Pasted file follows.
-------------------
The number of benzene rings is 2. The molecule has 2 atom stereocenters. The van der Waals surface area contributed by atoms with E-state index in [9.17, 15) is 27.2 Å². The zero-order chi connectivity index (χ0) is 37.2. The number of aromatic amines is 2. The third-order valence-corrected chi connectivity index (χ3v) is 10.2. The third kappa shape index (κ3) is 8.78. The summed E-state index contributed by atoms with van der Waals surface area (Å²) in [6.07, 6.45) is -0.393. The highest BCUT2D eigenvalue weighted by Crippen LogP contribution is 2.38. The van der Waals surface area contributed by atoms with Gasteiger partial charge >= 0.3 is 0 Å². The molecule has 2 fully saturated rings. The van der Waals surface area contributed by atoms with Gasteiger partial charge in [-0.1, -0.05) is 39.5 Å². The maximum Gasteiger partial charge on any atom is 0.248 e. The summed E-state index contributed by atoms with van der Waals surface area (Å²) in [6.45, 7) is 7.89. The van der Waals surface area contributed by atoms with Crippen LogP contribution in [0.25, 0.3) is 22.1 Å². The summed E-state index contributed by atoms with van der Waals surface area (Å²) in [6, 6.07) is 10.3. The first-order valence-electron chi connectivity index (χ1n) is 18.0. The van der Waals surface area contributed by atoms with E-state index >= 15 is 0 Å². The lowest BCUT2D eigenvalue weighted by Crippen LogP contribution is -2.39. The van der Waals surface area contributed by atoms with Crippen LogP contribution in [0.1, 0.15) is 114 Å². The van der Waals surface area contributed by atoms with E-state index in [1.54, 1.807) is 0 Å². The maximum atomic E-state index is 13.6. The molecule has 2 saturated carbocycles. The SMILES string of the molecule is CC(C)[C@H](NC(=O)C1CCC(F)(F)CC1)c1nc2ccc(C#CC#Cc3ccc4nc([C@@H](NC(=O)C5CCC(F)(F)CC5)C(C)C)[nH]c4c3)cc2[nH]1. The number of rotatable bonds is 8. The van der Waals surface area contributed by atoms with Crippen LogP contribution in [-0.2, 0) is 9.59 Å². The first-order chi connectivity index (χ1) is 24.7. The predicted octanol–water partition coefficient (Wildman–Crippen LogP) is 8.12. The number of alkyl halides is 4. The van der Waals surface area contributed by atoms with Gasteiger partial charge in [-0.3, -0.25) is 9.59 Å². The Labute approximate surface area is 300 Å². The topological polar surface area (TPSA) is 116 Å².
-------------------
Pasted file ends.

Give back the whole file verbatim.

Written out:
The number of benzene rings is 2. The molecule has 2 atom stereocenters. The van der Waals surface area contributed by atoms with E-state index in [9.17, 15) is 27.2 Å². The zero-order chi connectivity index (χ0) is 37.2. The number of aromatic amines is 2. The third-order valence-corrected chi connectivity index (χ3v) is 10.2. The third kappa shape index (κ3) is 8.78. The summed E-state index contributed by atoms with van der Waals surface area (Å²) in [6.07, 6.45) is -0.393. The highest BCUT2D eigenvalue weighted by Crippen LogP contribution is 2.38. The van der Waals surface area contributed by atoms with Gasteiger partial charge >= 0.3 is 0 Å². The molecule has 2 fully saturated rings. The van der Waals surface area contributed by atoms with Gasteiger partial charge in [-0.1, -0.05) is 39.5 Å². The maximum Gasteiger partial charge on any atom is 0.248 e. The summed E-state index contributed by atoms with van der Waals surface area (Å²) in [6.45, 7) is 7.89. The van der Waals surface area contributed by atoms with Crippen LogP contribution in [0.25, 0.3) is 22.1 Å². The summed E-state index contributed by atoms with van der Waals surface area (Å²) in [6, 6.07) is 10.3. The first-order valence-electron chi connectivity index (χ1n) is 18.0. The van der Waals surface area contributed by atoms with E-state index >= 15 is 0 Å². The lowest BCUT2D eigenvalue weighted by Crippen LogP contribution is -2.39. The van der Waals surface area contributed by atoms with Crippen LogP contribution in [0.1, 0.15) is 114 Å². The van der Waals surface area contributed by atoms with E-state index in [1.54, 1.807) is 0 Å². The maximum atomic E-state index is 13.6. The molecule has 2 saturated carbocycles. The SMILES string of the molecule is CC(C)[C@H](NC(=O)C1CCC(F)(F)CC1)c1nc2ccc(C#CC#Cc3ccc4nc([C@@H](NC(=O)C5CCC(F)(F)CC5)C(C)C)[nH]c4c3)cc2[nH]1. The number of rotatable bonds is 8. The van der Waals surface area contributed by atoms with Crippen LogP contribution in [-0.2, 0) is 9.59 Å². The first-order chi connectivity index (χ1) is 24.7. The predicted octanol–water partition coefficient (Wildman–Crippen LogP) is 8.12. The number of alkyl halides is 4. The van der Waals surface area contributed by atoms with Gasteiger partial charge in [-0.3, -0.25) is 9.59 Å². The Labute approximate surface area is 300 Å². The topological polar surface area (TPSA) is 116 Å².